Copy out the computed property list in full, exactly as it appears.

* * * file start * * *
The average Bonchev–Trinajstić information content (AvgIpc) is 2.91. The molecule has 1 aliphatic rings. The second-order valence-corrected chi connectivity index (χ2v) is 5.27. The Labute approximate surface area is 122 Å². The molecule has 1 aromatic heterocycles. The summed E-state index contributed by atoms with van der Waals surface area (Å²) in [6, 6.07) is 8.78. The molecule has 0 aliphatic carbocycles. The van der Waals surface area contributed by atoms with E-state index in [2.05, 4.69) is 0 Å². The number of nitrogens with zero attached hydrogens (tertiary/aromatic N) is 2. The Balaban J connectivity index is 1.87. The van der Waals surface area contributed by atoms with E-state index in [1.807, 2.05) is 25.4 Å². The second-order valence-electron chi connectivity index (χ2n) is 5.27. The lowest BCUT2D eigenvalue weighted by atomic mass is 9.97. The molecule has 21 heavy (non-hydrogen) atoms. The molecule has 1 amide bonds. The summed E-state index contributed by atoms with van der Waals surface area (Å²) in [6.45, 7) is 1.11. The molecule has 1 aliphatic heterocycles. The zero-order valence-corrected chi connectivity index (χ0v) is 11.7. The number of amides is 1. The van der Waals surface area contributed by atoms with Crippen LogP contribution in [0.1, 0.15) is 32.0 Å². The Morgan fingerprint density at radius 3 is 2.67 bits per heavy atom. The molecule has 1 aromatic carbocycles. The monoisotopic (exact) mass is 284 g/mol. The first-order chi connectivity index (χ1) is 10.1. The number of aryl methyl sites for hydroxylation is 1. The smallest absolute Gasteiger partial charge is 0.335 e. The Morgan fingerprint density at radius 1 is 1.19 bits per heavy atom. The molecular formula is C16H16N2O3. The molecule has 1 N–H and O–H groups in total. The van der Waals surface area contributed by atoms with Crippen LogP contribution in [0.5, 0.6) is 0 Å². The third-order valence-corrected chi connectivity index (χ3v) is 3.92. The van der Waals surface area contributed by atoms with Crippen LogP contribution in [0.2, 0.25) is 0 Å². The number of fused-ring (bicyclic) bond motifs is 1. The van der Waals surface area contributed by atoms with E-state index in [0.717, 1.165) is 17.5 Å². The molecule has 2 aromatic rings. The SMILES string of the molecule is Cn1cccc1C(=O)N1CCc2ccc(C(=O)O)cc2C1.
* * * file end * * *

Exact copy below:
The average Bonchev–Trinajstić information content (AvgIpc) is 2.91. The molecule has 1 aliphatic rings. The second-order valence-corrected chi connectivity index (χ2v) is 5.27. The Labute approximate surface area is 122 Å². The molecule has 1 aromatic heterocycles. The summed E-state index contributed by atoms with van der Waals surface area (Å²) in [6, 6.07) is 8.78. The molecule has 0 aliphatic carbocycles. The van der Waals surface area contributed by atoms with E-state index in [2.05, 4.69) is 0 Å². The number of nitrogens with zero attached hydrogens (tertiary/aromatic N) is 2. The Balaban J connectivity index is 1.87. The van der Waals surface area contributed by atoms with E-state index in [1.807, 2.05) is 25.4 Å². The second-order valence-electron chi connectivity index (χ2n) is 5.27. The lowest BCUT2D eigenvalue weighted by atomic mass is 9.97. The molecule has 21 heavy (non-hydrogen) atoms. The molecule has 1 amide bonds. The summed E-state index contributed by atoms with van der Waals surface area (Å²) in [6.45, 7) is 1.11. The molecule has 1 aliphatic heterocycles. The zero-order valence-corrected chi connectivity index (χ0v) is 11.7. The number of amides is 1. The van der Waals surface area contributed by atoms with Crippen LogP contribution in [0.1, 0.15) is 32.0 Å². The Morgan fingerprint density at radius 3 is 2.67 bits per heavy atom. The molecule has 1 aromatic carbocycles. The monoisotopic (exact) mass is 284 g/mol. The first-order chi connectivity index (χ1) is 10.1. The number of aryl methyl sites for hydroxylation is 1. The smallest absolute Gasteiger partial charge is 0.335 e. The Morgan fingerprint density at radius 1 is 1.19 bits per heavy atom. The molecular formula is C16H16N2O3. The molecule has 1 N–H and O–H groups in total. The van der Waals surface area contributed by atoms with Crippen LogP contribution in [0.5, 0.6) is 0 Å². The third-order valence-corrected chi connectivity index (χ3v) is 3.92. The van der Waals surface area contributed by atoms with Crippen LogP contribution in [0.2, 0.25) is 0 Å². The number of fused-ring (bicyclic) bond motifs is 1. The van der Waals surface area contributed by atoms with E-state index in [0.717, 1.165) is 17.5 Å². The molecule has 2 aromatic rings. The SMILES string of the molecule is Cn1cccc1C(=O)N1CCc2ccc(C(=O)O)cc2C1.